San Francisco Bay Area

Caltrain Improvements

Caltrain—the commuter rail system that serves San Jose, the Silicon Valley, and San Francisco—is being modernized. The upgrades will not only improve service for commuters, but are an integral part of California’s high-speed rail project.

But even without its impact on the high-speed rail system, Caltrain’s innovations and upgrades make it one of the most important transportation projects now underway in the U.S. The innovations include:

  1. High-capacity, modern, electrified trainsets that start and stop faster and reduce harmful emissions.
  2. Fifty-one miles of electrified tracks that accommodate high-speed trains, in addition to local and express commuter trains.
  3. A coordinated schedule that creates effortless connections between the systems and maximizes ridership.
  4. New platforms that allow level boarding, which is more convenient for all passengers and is critically important for the elderly and people with strollers and luggage.

These and other improvements will make Caltrain the first truly modern passenger rail line in the U.S. 

Ridership on Caltrain—which is already among the most heavily used rail lines in the nation—is expected to nearly double after the project’s projected completion in 2021.

Ridership has nearly tripled since 2004. The modernization project will meet the high ridership demand and ease congestion throughout the region.

Lessons for Other Projects

Caltrain’s project offers lessons that are directly relevant to other transportation projects across the country.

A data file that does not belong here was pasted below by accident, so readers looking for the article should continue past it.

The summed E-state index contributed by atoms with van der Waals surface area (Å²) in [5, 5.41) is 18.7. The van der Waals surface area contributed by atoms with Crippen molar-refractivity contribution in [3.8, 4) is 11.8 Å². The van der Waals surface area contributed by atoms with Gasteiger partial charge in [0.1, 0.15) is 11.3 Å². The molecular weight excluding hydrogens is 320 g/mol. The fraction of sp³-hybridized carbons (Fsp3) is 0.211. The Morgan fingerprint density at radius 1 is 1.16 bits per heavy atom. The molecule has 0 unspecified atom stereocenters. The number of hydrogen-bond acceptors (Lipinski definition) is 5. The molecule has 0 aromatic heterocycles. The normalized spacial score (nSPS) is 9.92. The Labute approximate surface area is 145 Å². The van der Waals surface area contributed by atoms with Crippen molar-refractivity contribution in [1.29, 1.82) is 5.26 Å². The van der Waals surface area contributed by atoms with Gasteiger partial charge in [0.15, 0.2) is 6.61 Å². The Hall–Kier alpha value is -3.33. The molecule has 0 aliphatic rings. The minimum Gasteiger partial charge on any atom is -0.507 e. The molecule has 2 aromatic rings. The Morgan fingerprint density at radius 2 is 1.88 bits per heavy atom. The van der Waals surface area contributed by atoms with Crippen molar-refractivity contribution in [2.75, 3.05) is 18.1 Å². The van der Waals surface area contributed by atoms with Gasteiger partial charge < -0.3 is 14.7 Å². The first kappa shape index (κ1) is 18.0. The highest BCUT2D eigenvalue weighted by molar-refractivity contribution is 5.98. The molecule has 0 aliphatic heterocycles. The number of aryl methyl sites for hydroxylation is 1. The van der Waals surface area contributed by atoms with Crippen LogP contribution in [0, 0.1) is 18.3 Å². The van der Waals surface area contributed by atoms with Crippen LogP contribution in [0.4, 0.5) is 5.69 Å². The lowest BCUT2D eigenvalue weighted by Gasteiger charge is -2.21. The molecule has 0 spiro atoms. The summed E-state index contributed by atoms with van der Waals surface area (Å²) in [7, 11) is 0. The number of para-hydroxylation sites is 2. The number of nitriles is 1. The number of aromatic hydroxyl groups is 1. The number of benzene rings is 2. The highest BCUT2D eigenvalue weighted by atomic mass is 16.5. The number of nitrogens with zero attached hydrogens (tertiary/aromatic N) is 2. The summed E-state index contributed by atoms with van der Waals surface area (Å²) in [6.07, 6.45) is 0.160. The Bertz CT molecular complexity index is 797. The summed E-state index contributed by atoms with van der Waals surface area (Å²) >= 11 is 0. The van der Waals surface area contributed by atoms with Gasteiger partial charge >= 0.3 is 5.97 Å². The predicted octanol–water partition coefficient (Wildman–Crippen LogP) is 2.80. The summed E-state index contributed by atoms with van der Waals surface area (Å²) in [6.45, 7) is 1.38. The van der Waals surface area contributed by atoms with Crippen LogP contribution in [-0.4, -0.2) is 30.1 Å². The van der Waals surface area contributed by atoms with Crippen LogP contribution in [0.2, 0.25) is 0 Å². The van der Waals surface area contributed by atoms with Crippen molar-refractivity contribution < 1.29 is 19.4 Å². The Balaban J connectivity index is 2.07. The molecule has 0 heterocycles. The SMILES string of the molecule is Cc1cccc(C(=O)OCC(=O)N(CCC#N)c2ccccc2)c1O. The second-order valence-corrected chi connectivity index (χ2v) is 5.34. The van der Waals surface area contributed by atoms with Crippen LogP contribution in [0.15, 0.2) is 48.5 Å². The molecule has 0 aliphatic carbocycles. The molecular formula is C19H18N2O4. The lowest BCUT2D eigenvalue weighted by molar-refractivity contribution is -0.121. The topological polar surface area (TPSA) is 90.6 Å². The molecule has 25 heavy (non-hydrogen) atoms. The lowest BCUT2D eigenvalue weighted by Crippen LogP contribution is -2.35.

One is the critical importance of investing in new, modern trainsets. Electric trains, which will replace Caltrain’s current diesel trains, can accelerate and decelerate faster than existing diesel locomotives, so they provide faster, more frequent service.

Electric trainsets also produce less noise and air pollution than diesel locomotives, and they will lower Caltrain’s fuel costs while increasing revenue (due to an increase in ridership). Caltrain expects electrification to reduce carbon dioxide emissions by 176,000 metric tons annually by 2040.

Another lesson is the importance of leadership, collaboration, and resourcefulness in moving a project forward.

For example, Caltrain nearly scaled back its service in 2011 due to a budget crisis. At that point, it also hadn’t yet identified funding for electrification. Simultaneously, the California High-Speed Rail Authority (CHSRA) faced opposition in planning a route from San Jose to San Francisco.

In response, U.S. Representative Anna Eshoo, State Senator Joe Simitian, and Assemblymember Rich Gordon crafted a compromise proposal: Caltrain electrification would be partially funded with money for high-speed rail; in return, high-speed trains could share the tracks. Caltrain studied and accepted the plan.

A variety of agencies are funding the $1.9 billion project.

The Federal Transit Administration’s Core Capacity grant will contribute $647 million. Another $600 million comes from Proposition 1A, which authorized the construction of high-speed rail; and $113 million comes from California’s cap and trade carbon-cutting program.

Other funders include the California Department of Transportation, California High-Speed Rail Authority, Bay Area Air Quality Management District, Metropolitan Transportation Commission, the city and county of San Francisco, SamTrans, and Santa Clara Valley Transportation Authority.